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Short Film Spotlight: Fear, Inc.

Fear, Inc.

How scared do you REALLY want to be?

This is a question I found myself pondering this past Halloween season, when a new haunted attraction called Dead of Night sprang up in my area.

Unlike any ‘haunted house’ I’ve ever been to, Dead of Night required guests to sign a waiver before entering, and the laundry list of things on the list included everything from ‘there will be physical contact between you and the actors’ to ‘you may be restrained, gagged, sensory deprived or humiliated.’ The words ‘sexual violence’ even appeared on there.

While it’s likely that the waiver was nothing more than a William Castle-inspired marketing gimmick, a way for the haunt to separate itself from all the others, I must admit that I never stepped foot inside and experienced it for myself.

Why not, you ask? Because, if I’m being honest, it just didn’t sound safe, and it sure didn’t sound fun. Though I’m a big fan of haunted attractions, and though I love being scared, I just couldn’t bring myself to take part in this particular one, and instead chose to spend the season hitting up the local haunts that I partake in every year. The ones that are familiar. The ones that I know are safe.

If you’re asking me, the fun of both horror movies and haunted attractions is that they allow you to experience terror from a safe distance; we know that we won’t actually get hurt, or be put into any real danger, and so it’s a thrill to experience just a tiny slice of that fear. Do I really want to encounter a demonic entity in a haunted hotel or be chased through a cornfield by a masked maniac wielding a chainsaw? Of course not. But inside the confines of a haunted attraction, or on a TV set or movie screen, it’s an absolute blast to experience traumatic events such as those. That’s what the whole horror genre is all about, at the end of day; providing you with a safe outlet to experience really horrific shit.

Though I often complain upon exiting haunted attractions that they’re never as scary as I’d like them to be, the truth of the matter – which I didn’t even realize until I refused to attend one that finally promised to deliver all the things I always wished such attractions would deliver – is that I really don’t want to be as scared as I always thought I wanted to be.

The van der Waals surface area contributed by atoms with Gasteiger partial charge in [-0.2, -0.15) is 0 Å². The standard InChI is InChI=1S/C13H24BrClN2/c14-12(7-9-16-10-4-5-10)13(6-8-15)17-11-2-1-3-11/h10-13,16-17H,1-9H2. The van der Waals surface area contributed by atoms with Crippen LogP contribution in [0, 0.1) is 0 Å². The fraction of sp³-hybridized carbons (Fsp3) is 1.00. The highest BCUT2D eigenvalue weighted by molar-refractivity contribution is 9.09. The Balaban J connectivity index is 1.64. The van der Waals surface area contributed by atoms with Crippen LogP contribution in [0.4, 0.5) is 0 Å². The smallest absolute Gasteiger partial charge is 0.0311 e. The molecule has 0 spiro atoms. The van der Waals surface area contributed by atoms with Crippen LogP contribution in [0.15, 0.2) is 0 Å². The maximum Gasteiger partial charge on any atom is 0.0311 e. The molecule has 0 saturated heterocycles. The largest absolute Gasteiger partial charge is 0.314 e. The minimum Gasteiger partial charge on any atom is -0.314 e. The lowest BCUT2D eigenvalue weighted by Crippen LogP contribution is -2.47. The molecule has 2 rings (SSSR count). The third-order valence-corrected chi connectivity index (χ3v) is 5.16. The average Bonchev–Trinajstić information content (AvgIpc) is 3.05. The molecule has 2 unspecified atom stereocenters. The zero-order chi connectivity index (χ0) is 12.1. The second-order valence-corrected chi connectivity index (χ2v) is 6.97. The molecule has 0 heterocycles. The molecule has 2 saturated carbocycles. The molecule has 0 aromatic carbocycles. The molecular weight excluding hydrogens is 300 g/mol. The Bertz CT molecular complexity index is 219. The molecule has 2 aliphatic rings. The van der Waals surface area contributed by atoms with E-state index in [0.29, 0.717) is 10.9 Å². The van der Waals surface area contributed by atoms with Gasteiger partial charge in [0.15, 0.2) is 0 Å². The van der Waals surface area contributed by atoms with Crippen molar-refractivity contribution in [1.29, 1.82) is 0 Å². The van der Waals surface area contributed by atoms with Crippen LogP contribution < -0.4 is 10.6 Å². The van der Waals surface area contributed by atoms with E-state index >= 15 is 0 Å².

Ya see, I like the safety of knowing what to expect, and knowing that the performers are never going to go too far in their attempts to make me scream like a little girl, and that’s what makes haunted attractions fun for me. They’re extensions of the horror movie experience, allowing you to become a part of the movies, while at the same time still giving you that safe distance from danger.

But that’s just my (long-winded) answer to the question. What is yours? Do you enjoy the safety of knowing that actors at haunted attractions can’t actually make physical contact with you, or would you like to attend one that pushes the boundaries, and requires you to sign a waiver before stepping inside?

These are questions I would love to hear your answers to, but first I’d like you to check out a pretty original new short film, which inspired this discussion…

With so many short horror films hitting the net every single week, it’s very easy for even the best of them to get buried, and slip under the radars of us horror fans. In this new feature here on Halloween Love, we shine the spotlight on the abbreviated gems that we come across, so you never miss another one that’s worth not missing. Sound good? Then let’s proceed!

First up for you today is a four-minute short called Fear, Inc., which was written by Luke Barnett and directed by Vincent Masciale. In it, a young couple returns home from a haunted attraction, which the man found to be fun, but not exactly scary. Demanding an experience that will really make him shit his pants, he finds himself on the website for a company called Fear, Inc., which promises to elevate the terror to a whole new level. And boy does it ever.

Check out Fear, Inc. below, which is currently being turned into a feature length film, and then leave us a comment and let us know your answer to the question that I posed at the top of this post!

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If you don't get enough of me here on Halloween Love, you can also find me on Dread Central, iHorror and Shock Till You Drop. Contact me via john@halloweenlove.com.
  • Jesse Kimmel-Freeman

    Did you talk to anyone that did sign the waiver or was that part of the waiver- we don’t speak of it.

  • John Squires

    Nobody I know went to it, so I never did hear any reviews about how it went. Though I can only assume everyone survived unscathed, because no news stories indicated otherwise!

  • Neitowl

    Love the video and the idea of a movie from it but in answer to the question- absolutely NO way would I sign a waiver like that to go into a haunted house. You can be scared intensely if the haunted house and it’s “actors” are great at what they do and the entire set up is just right. I don’t go to them to be abused or touched in anyway. If I ever went into one where any of the “actors” put their hands on me, well lets just say they’d be hurting
    ;) LOL